A few weeks ago, the Karnataka State proposed a ban on online games involving betting and wagering, emphasising on “any act or risking money, or otherwise on the unknown result of an event including a game of skill”.
The state government said the bill will help keep youth from rural areas from being idle in cities and towns as they tend to become habitual gamblers.
Karnataka’s move to ban games involving skills could prove detrimental to the revenues of large gaming platforms such as Dream11. This is in contrast to existing gambling laws in India, such as the ones in Telangana and Andhra Pradesh, that are dependent on chance, Puneet Bhasin, a Mumbai-based lawyer, said.
India categorises games into two main parts — games of skill and games of chance. While games of skill require players to possess analytical and decision-making capabilities, games of chance are based purely on luck.
Games like Dream11 and Mobile Premier League (MPL) offer skill-based games, where players use relevant data like career statistics, career form, strengths and weaknesses to choose sportspersons to include in their “fantasy team”, according to Tanmay Singh, litigation counsel at Internet Freedom Foundation (IFF).
Shivani Jha, Director of eSports Players Welfare Association, added that players are not risking money to win an uncertain event while playing skill-based games. “They are paying registration fees for an event with a controlled outcome because skill in involved. This must not be confused with wagering,” Jha added.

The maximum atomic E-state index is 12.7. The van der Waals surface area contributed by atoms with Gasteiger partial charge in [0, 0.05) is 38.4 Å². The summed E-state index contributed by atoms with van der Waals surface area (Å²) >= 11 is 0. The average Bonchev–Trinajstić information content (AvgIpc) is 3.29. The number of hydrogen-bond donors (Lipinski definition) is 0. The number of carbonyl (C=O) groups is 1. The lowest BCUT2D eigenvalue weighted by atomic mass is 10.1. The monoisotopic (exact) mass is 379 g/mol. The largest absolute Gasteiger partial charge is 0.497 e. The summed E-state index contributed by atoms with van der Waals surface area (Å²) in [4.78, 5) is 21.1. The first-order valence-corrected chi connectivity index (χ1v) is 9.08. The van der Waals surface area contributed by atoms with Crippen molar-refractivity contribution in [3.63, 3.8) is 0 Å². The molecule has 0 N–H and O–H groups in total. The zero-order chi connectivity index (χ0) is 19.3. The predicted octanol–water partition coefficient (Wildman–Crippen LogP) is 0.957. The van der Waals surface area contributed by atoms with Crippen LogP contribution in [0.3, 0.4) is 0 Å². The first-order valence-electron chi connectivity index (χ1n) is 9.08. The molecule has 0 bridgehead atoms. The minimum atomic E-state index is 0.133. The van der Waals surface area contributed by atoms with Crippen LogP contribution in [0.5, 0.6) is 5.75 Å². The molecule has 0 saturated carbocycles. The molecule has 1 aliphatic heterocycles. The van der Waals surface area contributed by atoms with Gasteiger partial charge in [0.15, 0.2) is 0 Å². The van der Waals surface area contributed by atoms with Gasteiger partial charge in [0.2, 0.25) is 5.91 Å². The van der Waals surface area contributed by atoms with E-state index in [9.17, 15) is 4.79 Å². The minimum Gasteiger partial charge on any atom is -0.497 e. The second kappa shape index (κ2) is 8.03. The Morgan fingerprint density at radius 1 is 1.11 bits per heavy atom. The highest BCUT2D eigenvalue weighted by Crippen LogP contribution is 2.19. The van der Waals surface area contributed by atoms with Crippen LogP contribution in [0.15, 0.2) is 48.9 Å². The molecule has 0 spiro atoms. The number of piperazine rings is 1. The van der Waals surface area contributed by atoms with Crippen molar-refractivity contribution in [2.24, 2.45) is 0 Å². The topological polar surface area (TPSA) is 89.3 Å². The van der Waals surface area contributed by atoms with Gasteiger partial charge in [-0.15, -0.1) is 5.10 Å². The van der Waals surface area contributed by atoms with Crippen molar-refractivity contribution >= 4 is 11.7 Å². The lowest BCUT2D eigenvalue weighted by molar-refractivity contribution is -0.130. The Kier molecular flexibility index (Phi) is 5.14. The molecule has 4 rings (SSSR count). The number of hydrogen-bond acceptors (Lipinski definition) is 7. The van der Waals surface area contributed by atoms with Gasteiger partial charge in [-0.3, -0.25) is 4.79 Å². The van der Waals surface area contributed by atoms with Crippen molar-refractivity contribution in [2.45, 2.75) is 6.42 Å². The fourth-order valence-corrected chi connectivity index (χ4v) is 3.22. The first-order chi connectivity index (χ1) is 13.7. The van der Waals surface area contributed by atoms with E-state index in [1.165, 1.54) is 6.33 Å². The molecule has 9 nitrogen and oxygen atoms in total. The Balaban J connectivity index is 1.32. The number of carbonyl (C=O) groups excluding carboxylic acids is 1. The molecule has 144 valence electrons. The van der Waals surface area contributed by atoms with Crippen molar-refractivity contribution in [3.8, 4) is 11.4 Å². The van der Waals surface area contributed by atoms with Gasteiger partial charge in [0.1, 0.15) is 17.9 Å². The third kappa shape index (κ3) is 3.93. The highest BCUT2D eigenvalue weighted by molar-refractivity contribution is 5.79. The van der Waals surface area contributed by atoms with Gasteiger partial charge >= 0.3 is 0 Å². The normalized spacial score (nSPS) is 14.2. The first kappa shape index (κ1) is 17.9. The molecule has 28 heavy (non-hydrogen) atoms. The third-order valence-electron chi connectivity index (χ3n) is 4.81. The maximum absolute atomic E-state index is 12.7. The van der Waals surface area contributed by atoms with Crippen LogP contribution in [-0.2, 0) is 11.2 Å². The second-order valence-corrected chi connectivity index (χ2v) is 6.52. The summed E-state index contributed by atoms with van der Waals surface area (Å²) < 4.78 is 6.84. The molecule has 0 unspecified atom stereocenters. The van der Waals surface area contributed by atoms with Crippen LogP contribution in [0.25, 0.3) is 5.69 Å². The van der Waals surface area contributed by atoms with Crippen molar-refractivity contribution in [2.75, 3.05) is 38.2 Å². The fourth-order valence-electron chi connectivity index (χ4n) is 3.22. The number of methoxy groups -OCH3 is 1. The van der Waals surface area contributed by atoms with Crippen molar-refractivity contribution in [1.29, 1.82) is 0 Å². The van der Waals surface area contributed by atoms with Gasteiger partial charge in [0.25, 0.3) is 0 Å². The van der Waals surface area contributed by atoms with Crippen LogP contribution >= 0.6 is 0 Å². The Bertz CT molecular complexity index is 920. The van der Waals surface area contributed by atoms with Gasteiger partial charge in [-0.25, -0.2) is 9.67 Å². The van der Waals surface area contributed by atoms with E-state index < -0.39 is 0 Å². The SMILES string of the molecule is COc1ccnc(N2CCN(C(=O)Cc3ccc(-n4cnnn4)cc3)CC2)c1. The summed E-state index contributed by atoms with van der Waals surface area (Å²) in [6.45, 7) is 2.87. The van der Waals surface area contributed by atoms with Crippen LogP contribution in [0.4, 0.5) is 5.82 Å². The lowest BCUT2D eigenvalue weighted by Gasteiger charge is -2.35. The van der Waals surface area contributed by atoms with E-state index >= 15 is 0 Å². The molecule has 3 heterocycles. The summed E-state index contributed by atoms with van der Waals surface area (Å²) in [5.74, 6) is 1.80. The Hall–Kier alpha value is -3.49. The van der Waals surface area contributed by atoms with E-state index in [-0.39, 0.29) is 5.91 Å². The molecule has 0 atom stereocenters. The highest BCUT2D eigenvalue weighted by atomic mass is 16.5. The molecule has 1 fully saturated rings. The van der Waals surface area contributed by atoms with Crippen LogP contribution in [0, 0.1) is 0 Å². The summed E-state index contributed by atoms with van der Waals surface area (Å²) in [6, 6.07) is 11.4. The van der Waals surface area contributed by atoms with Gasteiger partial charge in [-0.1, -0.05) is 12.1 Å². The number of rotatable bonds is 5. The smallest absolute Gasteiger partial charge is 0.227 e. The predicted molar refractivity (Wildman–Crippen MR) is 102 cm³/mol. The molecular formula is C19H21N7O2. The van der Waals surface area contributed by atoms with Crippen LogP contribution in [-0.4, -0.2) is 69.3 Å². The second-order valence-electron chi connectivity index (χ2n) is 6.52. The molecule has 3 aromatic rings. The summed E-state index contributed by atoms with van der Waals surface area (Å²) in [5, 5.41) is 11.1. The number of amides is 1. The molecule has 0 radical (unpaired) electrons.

Karnataka is home to 91 gaming firms that collectively employ about 4000 people, according to data from Startup Business Academy.
“The move to pass the Karnataka Police (Amendment) Compliance Act, 2021 act a setback to the online skill gaming sunrise industry as well as to the state’s reputation of being a tech-hub and start-up capital,” Roland Landers, CEO of All India Gaming Federation, said.
“There is the clear distinction that needs to be drawn between games of skill such as bridge, eSports and games of chance.”
According to Landers, expanding the ban to the legitimate industry that has created many unicorns and is going to be a significant contributor to the Indian economy is not justified.
Singh noted the move represents an “impermissible expansion of the law” that encroaches upon fundamental freedoms and violates the constitutional rights of the residents of the state.
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